A Creative Approach to Sales
WCBS tries novel way to drum up new biz
By Michael Malone -- Broadcasting & Cable, 5/11/2009 2:00:00 AM
In this story:
An ad in 27 minutes
Taking a cue from another New York boss decades before, WCBS New York President/General Manager Peter Dunn is making advertisers an offer he hopes they can't refuse.
Reaching out to clients that typically have not advertised on television, Dunn's retooled creative services department pre-produces spots from ads they see in the newspaper, on the Web, even on signage at hockey games. The salespeople at the CBS O&O then bring the commercials on their sales calls, and tell prospective customers that all they have to do is sign up to have the ads run. “We want to give the sales department as much ammunition as possible,” says VP of Creative Services Bruce Erik Brauer.
Known as Print to Motion, the campaign was hatched last summer in a meeting between Dunn and Brauer. Station business was ailing, and the stock market was beginning its precipitous drop. Dunn felt he needed to drastically rethink the way the station conducted business—and better engineer sales to bring new clients to television. “New business is such an important part of the business,” he says. “I said, 'What can we do to get it to the next level?'”
An ad in 27 minutes
He challenged Brauer to turn a print ad for a local bank into a TV spot. Brauer said, “Time me.” Tooling around with the graphics and voice talent at his disposal, Brauer cranked out a broadcast-worthy ad in 27 minutes.
Encouraged by the revenue prospects, Dunn added sales responsibilities to creative services, instead of the department concentrating solely on promotions. The first few weeks were difficult as staffers trained for their new roles. “It's tough to change the culture,” Dunn points out. “It took a while to break the barriers down.”
Brauer says his department eventually warmed to the idea of taking on new responsibilities and tapping another section of their brains. Since the program launched, creative services has created a batch of spots numbering “in the hundreds,” Brauer says, and Dunn adds that sales has closed on about 75% of them. WCBS managers see the new department as an in-house agency—capable of creating not only spots, but Websites and even business cards, too.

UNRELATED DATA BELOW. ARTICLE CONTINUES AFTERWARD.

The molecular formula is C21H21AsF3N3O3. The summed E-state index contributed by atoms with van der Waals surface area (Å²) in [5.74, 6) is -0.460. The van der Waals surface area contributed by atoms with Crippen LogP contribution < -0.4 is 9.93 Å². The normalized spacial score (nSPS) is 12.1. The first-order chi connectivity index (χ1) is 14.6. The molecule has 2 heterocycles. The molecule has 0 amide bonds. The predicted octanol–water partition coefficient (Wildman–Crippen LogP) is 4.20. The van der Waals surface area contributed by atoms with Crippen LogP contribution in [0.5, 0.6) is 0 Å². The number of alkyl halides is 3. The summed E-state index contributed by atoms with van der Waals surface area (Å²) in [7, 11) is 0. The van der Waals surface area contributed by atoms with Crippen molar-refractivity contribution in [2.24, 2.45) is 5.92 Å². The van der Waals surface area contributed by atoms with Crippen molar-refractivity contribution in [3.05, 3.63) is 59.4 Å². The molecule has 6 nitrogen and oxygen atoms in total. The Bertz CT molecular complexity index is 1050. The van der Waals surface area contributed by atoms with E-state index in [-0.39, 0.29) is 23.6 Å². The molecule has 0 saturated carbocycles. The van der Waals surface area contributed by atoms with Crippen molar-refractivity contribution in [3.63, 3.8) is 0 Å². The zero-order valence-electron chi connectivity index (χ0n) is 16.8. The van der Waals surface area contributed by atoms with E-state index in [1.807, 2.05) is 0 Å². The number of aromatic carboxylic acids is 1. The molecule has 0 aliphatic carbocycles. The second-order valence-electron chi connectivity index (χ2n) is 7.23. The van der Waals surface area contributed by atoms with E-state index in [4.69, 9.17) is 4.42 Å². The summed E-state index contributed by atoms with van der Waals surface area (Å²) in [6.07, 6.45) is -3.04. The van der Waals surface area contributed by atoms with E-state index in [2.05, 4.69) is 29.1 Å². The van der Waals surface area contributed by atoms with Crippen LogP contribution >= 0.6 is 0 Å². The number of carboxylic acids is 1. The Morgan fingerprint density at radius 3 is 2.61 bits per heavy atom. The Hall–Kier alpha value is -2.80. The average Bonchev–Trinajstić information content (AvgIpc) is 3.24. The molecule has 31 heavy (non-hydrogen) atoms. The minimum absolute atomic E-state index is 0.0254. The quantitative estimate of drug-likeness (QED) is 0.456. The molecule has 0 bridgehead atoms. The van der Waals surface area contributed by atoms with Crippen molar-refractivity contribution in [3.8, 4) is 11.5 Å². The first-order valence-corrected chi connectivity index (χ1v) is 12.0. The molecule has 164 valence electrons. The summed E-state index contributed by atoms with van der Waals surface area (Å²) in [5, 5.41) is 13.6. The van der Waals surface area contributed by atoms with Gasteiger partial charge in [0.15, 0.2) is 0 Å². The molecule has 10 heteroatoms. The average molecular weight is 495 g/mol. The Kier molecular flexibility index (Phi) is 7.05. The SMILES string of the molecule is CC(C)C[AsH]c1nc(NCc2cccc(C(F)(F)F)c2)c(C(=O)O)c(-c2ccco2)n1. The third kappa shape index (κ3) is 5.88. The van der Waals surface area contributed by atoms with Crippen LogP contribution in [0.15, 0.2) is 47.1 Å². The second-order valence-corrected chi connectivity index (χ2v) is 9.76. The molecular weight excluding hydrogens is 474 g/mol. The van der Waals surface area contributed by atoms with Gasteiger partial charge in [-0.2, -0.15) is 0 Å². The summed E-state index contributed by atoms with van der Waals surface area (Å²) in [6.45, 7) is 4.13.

Brauer employs storyboards, a stash of about 9,000 graphic images, and a voiceover agency to create the commercials, and often goes along on sales calls. He says the spots may not win creative awards, but the typical viewer would never know they were produced at the station, not at a pricey agency. “They're clean, they're legible and they're free,” he says.
Dunn says Print to Motion has played a substantial role in getting the station through these miserable economic months, and his fellow general managers within CBS are taking note—and often employing the model at their stations.
“We're taking their lead on that,” says KTVT/KTXA Dallas President/General Manager Steve Mauldin. “It's a clever way to get newspaper advertisers on board quickly.”
bruce erik brauer - 2/16/2011 8:56:16 PM EST
I wonder about this on a number of fronts...
Aren't small and medium market stations already going after those folks in the newspapers? If not, why not? My guess is that a lot of them already have been using the papers for prospecting, just like they use billboards and every other medium.
I suspect that NY and a few other massive markets have ignored those folks up until now, 'cause they just didn't need them....or the clients couldn't afford the air time. So, for them, it's an untapped market. I'm not sure that's the case everywhere.
Someone noted that doing a radio spec spot could get a sale. Maybe so, and maybe WCBS can do a really nice TV spot in 27 minutes...but at some point, the lack of creative is going to backfire. Getting these people on the air is one thing...but will they stay there? Or will these quickie spots have an enormous burn rate and leave the clients asking; where are all those customers you promised?
At a time when TV is more challenged than ever (and clearly speaking from the Creative side of the aisle) I'm not sure this is the moment to abandon solid creative for down and dirty. Wasn't it just a few months ago that the Sales Department was telling me we "have to do better spots!"
Larry Fenwick - 5/16/2009 2:53:08 PM EDT
Amazing what can be accomplished when the economy gets tough. In this case, old world spec spots meet new world technology (voiceover via internet, inhouse digital graphics and footage library) and poof, 30 minutes to make a solid ad. With anything even approaching a 50% close ratio let alone 75%, why wouldn't every operator do this. Here's to the good ol' new days!
Will - 5/12/2009 10:39:28 AM EDT
Peter Dunn deserves major kudos for this initiative. It is a fantastic idea. Those goofballs at Channel 4 are destroying the place - and meanwhile Dunn and his news team are whipping WCBS into shape. I could never watch ABC - I was always a loyal NBC viewer. But now, I've switched. Their shows are very well done. And I seriously have no idea which ads they're doing there - can't tell the difference between the fancy stuff from big agencies and the local stuff. Way to go, Channel 2!
The Concierge - 5/11/2009 11:00:29 AM EDT
Brilliant. Just like the old days. Back when I was an entry level sales rep at WAYV radio in Atlantic City, NJ, that's the way we sold. Bring the potential client a spec spot and let them hear their name, location and contact information. Sold! Can sales reps that have never sold this way react?
Rick - 5/11/2009 10:03:24 AM EDT
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